Having developed the 8,500-strong professional community in just under five years, d3’s success makes for an interesting case study. Al Bastaki reckons that in addition to being a successful business community, it is the energy and vibe of the place which gives it a strong edge. “The pool of talent, designers, and creative minds all around is what makes this venue so iconic,” she says. “Even the product offerings at d3 are unique, from the point of view of established companies, start-ups, and students. Ranging from world-class infrastructure to co-working and commercial spaces, as well as plots of land, and warehouse facilities, the framework offers everything which businesses need to set-up and grow.”
Even as it operates as a real estate entity itself, d3 aims to be not just a service provider but also act as the conduit of creativity. In the past few years, it has been the home ground of high profile events such as Dubai Design Week, one of the 92 global design weeks; Sole DXB; Downtown Design, as well as playing host to satellite events during Art Dubai.
While events such as these, which have a large international audience, and have played a pivotal role in boosting d3’s cachet beyond the UAE, where does it go from here? Al Bastaki is convinced that sustaining and scaling businesses is the way to move forward. “By providing continuous support to our business partners, we want to ensure that they are networking, collaborating and growing their businesses individually and collectively,” she stresses.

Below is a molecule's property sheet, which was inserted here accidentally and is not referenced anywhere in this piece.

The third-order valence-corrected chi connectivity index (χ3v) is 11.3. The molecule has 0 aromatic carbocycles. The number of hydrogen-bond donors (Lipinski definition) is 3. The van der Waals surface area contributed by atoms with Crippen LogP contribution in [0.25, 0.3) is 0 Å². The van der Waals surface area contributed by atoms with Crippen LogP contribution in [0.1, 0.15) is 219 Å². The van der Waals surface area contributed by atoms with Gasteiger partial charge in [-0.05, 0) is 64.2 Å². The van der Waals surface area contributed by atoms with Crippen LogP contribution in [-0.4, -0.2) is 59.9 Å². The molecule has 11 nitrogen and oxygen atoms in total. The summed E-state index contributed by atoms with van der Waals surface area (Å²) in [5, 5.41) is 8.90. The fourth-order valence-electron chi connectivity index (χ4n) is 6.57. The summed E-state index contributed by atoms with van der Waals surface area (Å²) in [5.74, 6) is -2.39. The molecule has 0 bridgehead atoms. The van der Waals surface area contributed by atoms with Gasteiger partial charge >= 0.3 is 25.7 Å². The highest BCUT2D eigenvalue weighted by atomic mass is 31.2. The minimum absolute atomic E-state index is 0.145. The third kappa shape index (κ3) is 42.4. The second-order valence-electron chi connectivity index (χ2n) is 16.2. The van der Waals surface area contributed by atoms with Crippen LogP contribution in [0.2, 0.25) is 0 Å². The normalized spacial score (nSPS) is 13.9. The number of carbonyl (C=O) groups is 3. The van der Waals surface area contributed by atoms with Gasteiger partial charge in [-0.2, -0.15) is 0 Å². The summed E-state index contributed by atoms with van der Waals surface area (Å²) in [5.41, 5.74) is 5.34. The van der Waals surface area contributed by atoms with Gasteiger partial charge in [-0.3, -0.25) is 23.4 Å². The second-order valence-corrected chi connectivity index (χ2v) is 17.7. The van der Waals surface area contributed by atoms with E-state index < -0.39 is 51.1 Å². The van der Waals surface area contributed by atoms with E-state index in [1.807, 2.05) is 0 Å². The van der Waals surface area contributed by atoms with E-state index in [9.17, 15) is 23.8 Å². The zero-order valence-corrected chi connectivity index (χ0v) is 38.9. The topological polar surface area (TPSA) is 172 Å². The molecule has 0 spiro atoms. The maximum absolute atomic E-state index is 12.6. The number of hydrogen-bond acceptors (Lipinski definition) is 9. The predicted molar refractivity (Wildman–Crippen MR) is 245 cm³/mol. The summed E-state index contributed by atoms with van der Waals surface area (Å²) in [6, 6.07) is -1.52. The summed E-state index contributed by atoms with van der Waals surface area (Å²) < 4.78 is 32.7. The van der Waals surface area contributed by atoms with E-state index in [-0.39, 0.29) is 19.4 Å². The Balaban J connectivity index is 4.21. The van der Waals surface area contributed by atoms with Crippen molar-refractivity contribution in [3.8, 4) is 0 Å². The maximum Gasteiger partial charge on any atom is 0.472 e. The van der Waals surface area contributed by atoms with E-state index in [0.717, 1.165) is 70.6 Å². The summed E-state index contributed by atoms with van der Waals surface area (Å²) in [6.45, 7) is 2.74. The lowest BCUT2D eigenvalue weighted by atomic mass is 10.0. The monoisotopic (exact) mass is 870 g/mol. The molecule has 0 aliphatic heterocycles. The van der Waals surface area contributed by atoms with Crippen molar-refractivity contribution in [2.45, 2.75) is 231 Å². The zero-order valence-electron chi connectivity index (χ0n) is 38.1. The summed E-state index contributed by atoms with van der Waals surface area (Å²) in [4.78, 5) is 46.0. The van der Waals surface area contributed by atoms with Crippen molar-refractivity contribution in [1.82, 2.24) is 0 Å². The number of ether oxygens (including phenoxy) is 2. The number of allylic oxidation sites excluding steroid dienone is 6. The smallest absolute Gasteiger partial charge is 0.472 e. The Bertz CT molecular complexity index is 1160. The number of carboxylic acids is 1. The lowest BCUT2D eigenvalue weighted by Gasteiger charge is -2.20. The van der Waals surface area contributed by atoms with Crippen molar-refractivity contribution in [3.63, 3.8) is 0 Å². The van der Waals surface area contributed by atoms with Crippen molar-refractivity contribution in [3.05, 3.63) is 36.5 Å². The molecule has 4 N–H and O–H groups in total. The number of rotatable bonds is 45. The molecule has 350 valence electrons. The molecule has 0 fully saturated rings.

The collective growth objective clearly stems from the fact that most of the businesses in d3 feed into each other with a strong collaboration initiative among design companies and suppliers. Al Bastaki envisages it as an industry-specific neighbourhood where design, art and culture collide.
“Our objective is to bridge our business partners from different fields by creating a platform for them to engage with each other and international firms,” she says, adding that a large part of this initiative is to provide support to homegrown SMEs and boutique practices. “We will work closely with relevant government bureaus to open connections and develop global platforms.”